Former Robbinsdale Hotel to Help Homeless Vets
For nearly 125 years, the Robin Hotel has stood at the corner of Hubbard Avenue and 41st Avenue in Robbinsdale.
“This building has been used for a variety of purposes, but most recently as housing for those who maybe can’t afford a larger apartment, or really like the location here,” said Sara Riegle, vice president of property operations for the Minnesota Assistance Council for Veterans (MACV).
Last year, Hennepin County purchased the building for nearly $2 million and transferred ownership to the nonprofit.
“So [Hennepin County] came to us and they said, ‘would you have interest in working with us on acquiring this building and utilizing it toward your mission of ending veteran homelessness?'” Riegle said.
Riegle says Minnesota has roughly 350 homeless veterans. The goal is for this building to help get some of those vets off the street and into a more stable situation.
“Some folks might use this as an opportunity to save up, move on, move onto home ownership,” Riegle said. “Other folks will stay with us for 20 or 30 years. It’s really an individualized approach and there’s no definitive timeline of when they have to be out.”
MACV is planning renovations that would eventually provide 16 units to veterans in need.
“We’ll be adding new bathroom amenities, new laundry room amenities, and a large new kitchen,” she said. “We’ll also be adding quite a few officers here on site so we can have staff available to the residents as they need it.”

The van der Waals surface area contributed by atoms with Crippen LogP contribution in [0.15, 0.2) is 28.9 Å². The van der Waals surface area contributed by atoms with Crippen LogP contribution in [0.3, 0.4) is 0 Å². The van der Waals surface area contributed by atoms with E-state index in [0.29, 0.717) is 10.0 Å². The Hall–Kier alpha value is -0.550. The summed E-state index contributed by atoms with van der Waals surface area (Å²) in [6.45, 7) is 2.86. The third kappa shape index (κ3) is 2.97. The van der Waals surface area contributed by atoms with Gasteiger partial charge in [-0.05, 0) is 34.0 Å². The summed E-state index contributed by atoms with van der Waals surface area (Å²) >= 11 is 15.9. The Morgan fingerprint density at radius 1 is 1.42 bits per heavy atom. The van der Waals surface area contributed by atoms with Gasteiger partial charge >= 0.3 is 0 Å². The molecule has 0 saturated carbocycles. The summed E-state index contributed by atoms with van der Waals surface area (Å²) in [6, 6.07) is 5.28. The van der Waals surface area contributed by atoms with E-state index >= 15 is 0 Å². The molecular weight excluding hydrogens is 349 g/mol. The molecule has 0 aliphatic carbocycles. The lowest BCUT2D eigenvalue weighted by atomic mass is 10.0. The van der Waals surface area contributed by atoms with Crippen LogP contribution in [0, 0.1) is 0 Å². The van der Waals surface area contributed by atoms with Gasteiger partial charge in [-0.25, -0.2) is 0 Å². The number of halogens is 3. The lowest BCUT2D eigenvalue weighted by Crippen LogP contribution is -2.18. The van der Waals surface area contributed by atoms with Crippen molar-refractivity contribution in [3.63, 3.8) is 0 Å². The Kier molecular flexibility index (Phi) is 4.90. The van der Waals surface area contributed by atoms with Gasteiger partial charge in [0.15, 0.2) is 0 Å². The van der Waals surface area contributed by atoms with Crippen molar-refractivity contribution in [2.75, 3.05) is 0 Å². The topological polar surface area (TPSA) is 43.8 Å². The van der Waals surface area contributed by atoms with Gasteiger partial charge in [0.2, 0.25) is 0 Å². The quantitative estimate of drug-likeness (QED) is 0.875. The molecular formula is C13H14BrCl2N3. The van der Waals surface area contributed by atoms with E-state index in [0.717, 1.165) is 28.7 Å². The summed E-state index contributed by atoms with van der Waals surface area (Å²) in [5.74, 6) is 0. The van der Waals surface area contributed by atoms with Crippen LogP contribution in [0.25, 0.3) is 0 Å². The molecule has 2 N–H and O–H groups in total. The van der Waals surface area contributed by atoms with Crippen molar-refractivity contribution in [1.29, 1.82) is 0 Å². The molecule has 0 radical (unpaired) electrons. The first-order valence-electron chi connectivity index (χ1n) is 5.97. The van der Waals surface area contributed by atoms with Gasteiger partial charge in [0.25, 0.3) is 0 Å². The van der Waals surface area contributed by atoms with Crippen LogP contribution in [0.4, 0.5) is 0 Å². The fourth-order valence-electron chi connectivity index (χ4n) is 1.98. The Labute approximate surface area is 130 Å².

Addressing safety concerns
Meanwhile, Riegle wants to address any concerns that Robbinsdale residents might have about homeless veterans moving into this space.
“Every time we come into a neighborhood, there is always a little bit of a sense of fear, of something new,” Riegle said. “What’s going to happen? Who are my neighbors going to be now? Who am I going to be living next to? One thing we always let folks know is, people experiencing homelessness, they might have some barriers to stability, but they just want a home. And usually when we get them into a home, they don’t want to jeopardize that.”
Riegle says the hope is to begin the rehab work soon and get veterans into the building by the end of the year.
“We’re really looking forward to be able to house more vets in this beautiful, historic building,” she said.
At the moment, the Robin Hotel currently has more than a dozen people living on site. The nonprofit says it plans to work with the current occupants to help them find affordable housing elsewhere.
Meanwhile, before rehab can begin, MACV needs to find a way to provide at least six parking spaces for the residents of that building. Riegle says the nonprofit is working through that issue with the city.
Related: Newsmakers: Hennepin County Commissioner Kevin Anderson Talks Broadband, Veterans Homelessness